Show with stand-up and intimate story

NATURE VS NURTURE: Comedian Rhian Wood-Hill brings his show How I Met My Father to Gisborne next week. He describes his show as an intimate story with bits of stand-up comedy. Picture by Ruby Productions NZ

A MAN brought up in a white, middle-class family in Timaru meets for the first time his biological father, a Samoan, former Mongrel Mob member from Porirua.

That encounter could go either way but for comedian Rhian Wood-Hill the meeting provided rich material for a story that had to be told, which is why the former professional poker player turned comedian will bring his show, How I Met My Father, to Gisborne next week.

“The show includes stand-up bits but it’s an intimate story with some weird and some sad elements,” says Wood-Hill.

He describes his account as a coming-of-age story, a quest to find what he meant to his biological father and what the man meant to him, and an exploration of the nature/nurture question.

Prior to the encounter, Wood-Hill knew only three things about his biological father, he says. He was Samoan, a criminal and he was charming.

“He wasn’t brought up often in conversation.

“He wasn’t a dark secret or anything. He just wasn’t talked about often.”

In the year before Wood-Hill met his Samoan, criminal, but charming, father, he met his half-brother Jacob.

When the then 21-year-old Wood-Hill met the man whose lifestyle was a world away from that of his mother and stepfather, both school principals, Jacob’s mother said “you have to write a story about this”.

“My skin tingled the whole day,” says Wood-Hill.

“I had been looking at a haggard, brown version of myself. The story seemed to write itself.”

He laughs when asked if he ever had any gang affiliations himself.

“I’m a teacher’s-aide at a decile 8 school. But we do have much in common. I used to be a professional poker player. My biological father was a gambler-pool shark. And he loves to tell stories.”

Wood-Hill discovered a taste for stand-up comedy after he returned from overseas where he played poker for a living. He landed a dead-end job, hung out with his mates and played pool.

“A friend said ‘you are so unfunny’. The next day I walked past a poster for open mic night at a club. The contrarian in me said ‘I’ve got to do that’. I’d done drama from when I was 10 years old to 18, so I was comfortable on stage.”

He worked up five minutes of material, none of which was very good, but everyone has to start somewhere, he says. His stand-up comedy debut was in a basement bar where he played to an audience of four.

“Two of them were flatmates. Eight people were waiting to get on stage.”

Experiences like that can be soul-destroying but you keep going, he says.

“That’s where my poker experience helped me. Poker is a game based on a law of averages. Even if you do it right every time, one out of five times you’re not going to win.

“If I keep doing the right things and continue to learn, I will win.”

A MAN brought up in a white, middle-class family in Timaru meets for the first time his biological father, a Samoan, former Mongrel Mob member from Porirua.

That encounter could go either way but for comedian Rhian Wood-Hill the meeting provided rich material for a story that had to be told, which is why the former professional poker player turned comedian will bring his show, How I Met My Father, to Gisborne next week.

“The show includes stand-up bits but it’s an intimate story with some weird and some sad elements,” says Wood-Hill.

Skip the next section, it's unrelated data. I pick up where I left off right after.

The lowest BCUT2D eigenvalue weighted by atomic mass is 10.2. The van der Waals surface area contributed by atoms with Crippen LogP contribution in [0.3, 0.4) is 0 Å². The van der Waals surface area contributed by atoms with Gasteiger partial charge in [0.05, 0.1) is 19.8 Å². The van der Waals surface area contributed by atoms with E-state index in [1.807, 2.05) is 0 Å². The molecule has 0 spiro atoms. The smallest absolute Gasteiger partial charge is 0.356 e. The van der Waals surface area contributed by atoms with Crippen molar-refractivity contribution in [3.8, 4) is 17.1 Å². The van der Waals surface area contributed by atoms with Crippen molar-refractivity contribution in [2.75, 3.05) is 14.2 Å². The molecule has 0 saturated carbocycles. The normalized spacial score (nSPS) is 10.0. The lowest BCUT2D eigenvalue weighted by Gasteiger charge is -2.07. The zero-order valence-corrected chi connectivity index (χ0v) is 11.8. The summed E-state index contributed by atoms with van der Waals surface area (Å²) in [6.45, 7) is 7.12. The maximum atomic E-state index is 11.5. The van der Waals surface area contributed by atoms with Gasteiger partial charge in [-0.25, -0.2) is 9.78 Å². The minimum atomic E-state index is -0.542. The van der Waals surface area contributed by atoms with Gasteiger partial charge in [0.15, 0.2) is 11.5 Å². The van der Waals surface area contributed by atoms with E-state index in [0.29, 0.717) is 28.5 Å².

He describes his account as a coming-of-age story, a quest to find what he meant to his biological father and what the man meant to him, and an exploration of the nature/nurture question.

Prior to the encounter, Wood-Hill knew only three things about his biological father, he says. He was Samoan, a criminal and he was charming.

“He wasn’t brought up often in conversation.

“He wasn’t a dark secret or anything. He just wasn’t talked about often.”

In the year before Wood-Hill met his Samoan, criminal, but charming, father, he met his half-brother Jacob.

When the then 21-year-old Wood-Hill met the man whose lifestyle was a world away from that of his mother and stepfather, both school principals, Jacob’s mother said “you have to write a story about this”.

“My skin tingled the whole day,” says Wood-Hill.

“I had been looking at a haggard, brown version of myself. The story seemed to write itself.”

He laughs when asked if he ever had any gang affiliations himself.

“I’m a teacher’s-aide at a decile 8 school. But we do have much in common. I used to be a professional poker player. My biological father was a gambler-pool shark. And he loves to tell stories.”

Wood-Hill discovered a taste for stand-up comedy after he returned from overseas where he played poker for a living. He landed a dead-end job, hung out with his mates and played pool.

“A friend said ‘you are so unfunny’. The next day I walked past a poster for open mic night at a club. The contrarian in me said ‘I’ve got to do that’. I’d done drama from when I was 10 years old to 18, so I was comfortable on stage.”

He worked up five minutes of material, none of which was very good, but everyone has to start somewhere, he says. His stand-up comedy debut was in a basement bar where he played to an audience of four.

“Two of them were flatmates. Eight people were waiting to get on stage.”

Experiences like that can be soul-destroying but you keep going, he says.

“That’s where my poker experience helped me. Poker is a game based on a law of averages. Even if you do it right every time, one out of five times you’re not going to win.

“If I keep doing the right things and continue to learn, I will win.”

Comedian Rhian Wood-Hill presents How I Met My Father, the Dome Room, August 3 at 8pm, $14 presale tickets at Eventfinda, $18 at the door.

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